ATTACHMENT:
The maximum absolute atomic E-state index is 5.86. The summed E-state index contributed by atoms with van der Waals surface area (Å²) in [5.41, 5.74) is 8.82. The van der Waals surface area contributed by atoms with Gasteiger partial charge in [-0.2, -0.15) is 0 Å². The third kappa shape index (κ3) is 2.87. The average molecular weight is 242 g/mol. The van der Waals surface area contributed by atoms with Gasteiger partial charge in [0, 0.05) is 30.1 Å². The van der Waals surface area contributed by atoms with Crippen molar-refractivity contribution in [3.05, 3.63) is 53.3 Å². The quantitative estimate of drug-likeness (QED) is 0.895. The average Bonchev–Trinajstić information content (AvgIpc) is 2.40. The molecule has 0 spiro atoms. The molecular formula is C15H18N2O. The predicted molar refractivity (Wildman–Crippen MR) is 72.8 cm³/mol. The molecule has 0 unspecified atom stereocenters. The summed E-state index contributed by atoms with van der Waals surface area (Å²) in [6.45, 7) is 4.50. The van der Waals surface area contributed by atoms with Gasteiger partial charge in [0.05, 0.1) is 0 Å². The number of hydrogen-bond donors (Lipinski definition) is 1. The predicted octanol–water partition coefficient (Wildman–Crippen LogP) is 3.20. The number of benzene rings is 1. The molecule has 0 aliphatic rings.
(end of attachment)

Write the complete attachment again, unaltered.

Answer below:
The maximum absolute atomic E-state index is 5.86. The summed E-state index contributed by atoms with van der Waals surface area (Å²) in [5.41, 5.74) is 8.82. The van der Waals surface area contributed by atoms with Gasteiger partial charge in [-0.2, -0.15) is 0 Å². The third kappa shape index (κ3) is 2.87. The average molecular weight is 242 g/mol. The van der Waals surface area contributed by atoms with Gasteiger partial charge in [0, 0.05) is 30.1 Å². The van der Waals surface area contributed by atoms with Crippen molar-refractivity contribution in [3.05, 3.63) is 53.3 Å². The quantitative estimate of drug-likeness (QED) is 0.895. The average Bonchev–Trinajstić information content (AvgIpc) is 2.40. The molecule has 0 spiro atoms. The molecular formula is C15H18N2O. The predicted molar refractivity (Wildman–Crippen MR) is 72.8 cm³/mol. The molecule has 0 unspecified atom stereocenters. The summed E-state index contributed by atoms with van der Waals surface area (Å²) in [6.45, 7) is 4.50. The van der Waals surface area contributed by atoms with Gasteiger partial charge in [0.05, 0.1) is 0 Å². The number of hydrogen-bond donors (Lipinski definition) is 1. The predicted octanol–water partition coefficient (Wildman–Crippen LogP) is 3.20. The number of benzene rings is 1. The molecule has 0 aliphatic rings.